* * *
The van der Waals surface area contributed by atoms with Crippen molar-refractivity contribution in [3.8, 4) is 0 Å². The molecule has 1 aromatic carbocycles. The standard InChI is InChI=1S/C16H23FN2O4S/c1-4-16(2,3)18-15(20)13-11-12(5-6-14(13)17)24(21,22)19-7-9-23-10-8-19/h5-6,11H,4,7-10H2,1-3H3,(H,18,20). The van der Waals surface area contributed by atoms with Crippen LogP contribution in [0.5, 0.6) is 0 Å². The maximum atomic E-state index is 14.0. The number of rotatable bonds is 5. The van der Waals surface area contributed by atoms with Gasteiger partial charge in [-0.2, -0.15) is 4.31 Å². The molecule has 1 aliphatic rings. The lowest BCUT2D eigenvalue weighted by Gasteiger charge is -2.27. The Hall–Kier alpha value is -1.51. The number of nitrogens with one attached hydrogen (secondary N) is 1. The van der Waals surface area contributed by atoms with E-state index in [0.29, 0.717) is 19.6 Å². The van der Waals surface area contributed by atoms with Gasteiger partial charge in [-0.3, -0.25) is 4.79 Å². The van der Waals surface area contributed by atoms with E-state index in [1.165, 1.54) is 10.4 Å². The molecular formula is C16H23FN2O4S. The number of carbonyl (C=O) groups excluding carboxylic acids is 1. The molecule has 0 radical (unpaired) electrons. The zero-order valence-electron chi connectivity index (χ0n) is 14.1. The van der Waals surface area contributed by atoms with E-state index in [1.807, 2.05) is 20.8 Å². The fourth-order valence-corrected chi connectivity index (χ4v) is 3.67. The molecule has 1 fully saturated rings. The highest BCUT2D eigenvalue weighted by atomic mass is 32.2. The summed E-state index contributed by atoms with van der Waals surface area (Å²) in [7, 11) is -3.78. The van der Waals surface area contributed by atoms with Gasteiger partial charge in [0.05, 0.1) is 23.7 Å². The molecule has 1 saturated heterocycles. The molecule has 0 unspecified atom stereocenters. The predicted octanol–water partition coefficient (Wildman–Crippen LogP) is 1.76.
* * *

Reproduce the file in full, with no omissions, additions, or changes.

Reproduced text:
The van der Waals surface area contributed by atoms with Crippen molar-refractivity contribution in [3.8, 4) is 0 Å². The molecule has 1 aromatic carbocycles. The standard InChI is InChI=1S/C16H23FN2O4S/c1-4-16(2,3)18-15(20)13-11-12(5-6-14(13)17)24(21,22)19-7-9-23-10-8-19/h5-6,11H,4,7-10H2,1-3H3,(H,18,20). The van der Waals surface area contributed by atoms with Crippen LogP contribution in [0.5, 0.6) is 0 Å². The maximum atomic E-state index is 14.0. The number of rotatable bonds is 5. The van der Waals surface area contributed by atoms with Gasteiger partial charge in [-0.2, -0.15) is 4.31 Å². The molecule has 1 aliphatic rings. The lowest BCUT2D eigenvalue weighted by Gasteiger charge is -2.27. The Hall–Kier alpha value is -1.51. The number of nitrogens with one attached hydrogen (secondary N) is 1. The van der Waals surface area contributed by atoms with E-state index in [0.29, 0.717) is 19.6 Å². The van der Waals surface area contributed by atoms with Gasteiger partial charge in [-0.3, -0.25) is 4.79 Å². The van der Waals surface area contributed by atoms with E-state index in [1.165, 1.54) is 10.4 Å². The molecular formula is C16H23FN2O4S. The number of carbonyl (C=O) groups excluding carboxylic acids is 1. The molecule has 0 radical (unpaired) electrons. The zero-order valence-electron chi connectivity index (χ0n) is 14.1. The van der Waals surface area contributed by atoms with E-state index in [1.807, 2.05) is 20.8 Å². The fourth-order valence-corrected chi connectivity index (χ4v) is 3.67. The molecule has 1 fully saturated rings. The highest BCUT2D eigenvalue weighted by atomic mass is 32.2. The summed E-state index contributed by atoms with van der Waals surface area (Å²) in [7, 11) is -3.78. The van der Waals surface area contributed by atoms with Gasteiger partial charge in [0.05, 0.1) is 23.7 Å². The molecule has 1 saturated heterocycles. The molecule has 0 unspecified atom stereocenters. The predicted octanol–water partition coefficient (Wildman–Crippen LogP) is 1.76.